Remote I/O Expander I2C MCP23017


I was wondering if anybody here has experience with controlling this I/O expander from Microchip. I’ve gone through a few code examples and so far no luck. Maybe I’m missing something small and any thoughts would be much appreciated.

Basically I’m trying to set bank A to output, then turn everything on, then output a value that increases slowly.

 *  Arduino analog input 5 - I2C SCL
 *  Arduino analog input 4 - I2C SDA

#include <Wire.h>

#define IODIRA    0x00
#define IODIRB    0x01
#define IOPOLA    0x02
#define IOPOLB    0x03
#define GPINTENA    0x04
#define GPINTENB    0x05
#define DEFVALA    0x06
#define DEFVALB   0x07
#define INTCONA    0x08
#define INTCONB   0x09
#define IOCONA      0x0A
#define IOCONB      0x0B
#define GPPUA      0x0C
#define GPPUB      0x0D
#define INTFA      0x0E
#define INTFB      0x0F
#define INTCAPA   0x10
#define INTCAPB   0x11
#define GPIOA      0x12
#define GPIOB      0x13
#define OLATA      0x14
#define OLATB      0x15

#define MCP_0_write    0b01000000
#define MCP_0_read    0b01000001

void setup()
  Wire.begin(); // join i2c bus (address optional for master)

  // set up the expander configured for output
  Wire.send(0xff & 0x00);



int val = 0x00;

void loop()
  Wire.send(0xff & val++);


  Wire.send(0xff & val++);


It would help if you said what it does do.

However you have got the address wrong. The wire library doesn’t use a separate address for read and write but one address for the device and separate calls for read and write. This means the address you should be using is your address shifted to the right by one place for all calls to the library.

I've used the MCP23017 before and it works pretty much flawlessly. Unfortunately don't have the code I used right here, but might remember to come back and post it.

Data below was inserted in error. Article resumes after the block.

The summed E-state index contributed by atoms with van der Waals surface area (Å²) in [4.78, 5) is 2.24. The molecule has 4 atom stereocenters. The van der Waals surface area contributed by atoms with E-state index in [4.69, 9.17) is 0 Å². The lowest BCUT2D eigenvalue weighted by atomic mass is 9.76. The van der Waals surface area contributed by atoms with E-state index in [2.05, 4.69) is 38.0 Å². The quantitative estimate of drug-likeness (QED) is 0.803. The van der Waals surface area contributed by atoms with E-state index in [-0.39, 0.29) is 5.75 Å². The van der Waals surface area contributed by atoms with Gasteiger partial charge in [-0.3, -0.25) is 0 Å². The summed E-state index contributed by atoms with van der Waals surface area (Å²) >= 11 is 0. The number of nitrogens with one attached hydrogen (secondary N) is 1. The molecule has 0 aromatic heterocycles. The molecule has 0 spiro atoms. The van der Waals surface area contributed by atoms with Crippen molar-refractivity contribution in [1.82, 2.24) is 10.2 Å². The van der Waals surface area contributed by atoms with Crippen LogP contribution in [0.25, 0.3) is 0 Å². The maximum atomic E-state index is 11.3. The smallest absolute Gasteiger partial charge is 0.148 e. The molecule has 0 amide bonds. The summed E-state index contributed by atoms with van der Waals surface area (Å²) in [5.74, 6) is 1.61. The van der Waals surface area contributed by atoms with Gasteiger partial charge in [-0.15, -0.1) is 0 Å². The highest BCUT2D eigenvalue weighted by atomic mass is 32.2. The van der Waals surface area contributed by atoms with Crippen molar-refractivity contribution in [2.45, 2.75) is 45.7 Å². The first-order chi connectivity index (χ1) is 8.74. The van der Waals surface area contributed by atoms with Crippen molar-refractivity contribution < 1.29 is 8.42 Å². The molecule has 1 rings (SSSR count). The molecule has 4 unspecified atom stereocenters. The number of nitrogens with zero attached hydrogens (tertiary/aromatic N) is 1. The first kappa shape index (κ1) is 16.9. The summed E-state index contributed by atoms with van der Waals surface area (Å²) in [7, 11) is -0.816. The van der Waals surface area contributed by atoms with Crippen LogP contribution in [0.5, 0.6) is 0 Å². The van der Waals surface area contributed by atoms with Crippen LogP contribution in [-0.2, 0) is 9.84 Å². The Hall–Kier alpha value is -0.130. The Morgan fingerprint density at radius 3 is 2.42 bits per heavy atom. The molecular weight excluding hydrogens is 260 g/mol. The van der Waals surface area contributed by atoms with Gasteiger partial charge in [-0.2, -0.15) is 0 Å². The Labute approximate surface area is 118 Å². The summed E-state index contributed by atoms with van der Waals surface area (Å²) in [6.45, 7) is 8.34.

16 general purpose I/O with pin change interrupt and programmable pullups for $1, not bad.

Wow under a pound from Farnell got to be worth looking at.

Yeah, I've had a shield design sitting around for a while, uses a bunch of these. I call it the Centipede Shield. :)

Soon to be prototyped, I think.

I fixed that issue with the expander address. I'm still having some sort of issue with getting it to work. I'm fairly new to I2C and the Wire library.

Overall what I'm trying to do right now is just some rudimentary control of a single MCP23017. What the code does (attempts) is to set bank A to output mode and then set all pins high. The main loop alternately sets all bank A pins low, then high, rinse and repeat. I have leds hooked up to each of the bank A pins, so I should have some physical indication that what I'm doing is right. My code is the same as originally posted above with the exception of the suggested address fix. Still no response from the device. Is there another register I need to configure?

Thanks for the help so far.

You might want to verify that your address pins are actually all connected to ground. The datasheet says they must be externally biased. If you let them hang in the wind they could be anything.

Yep, all of the address pins are biased to ground. I went back and checked all of the connections.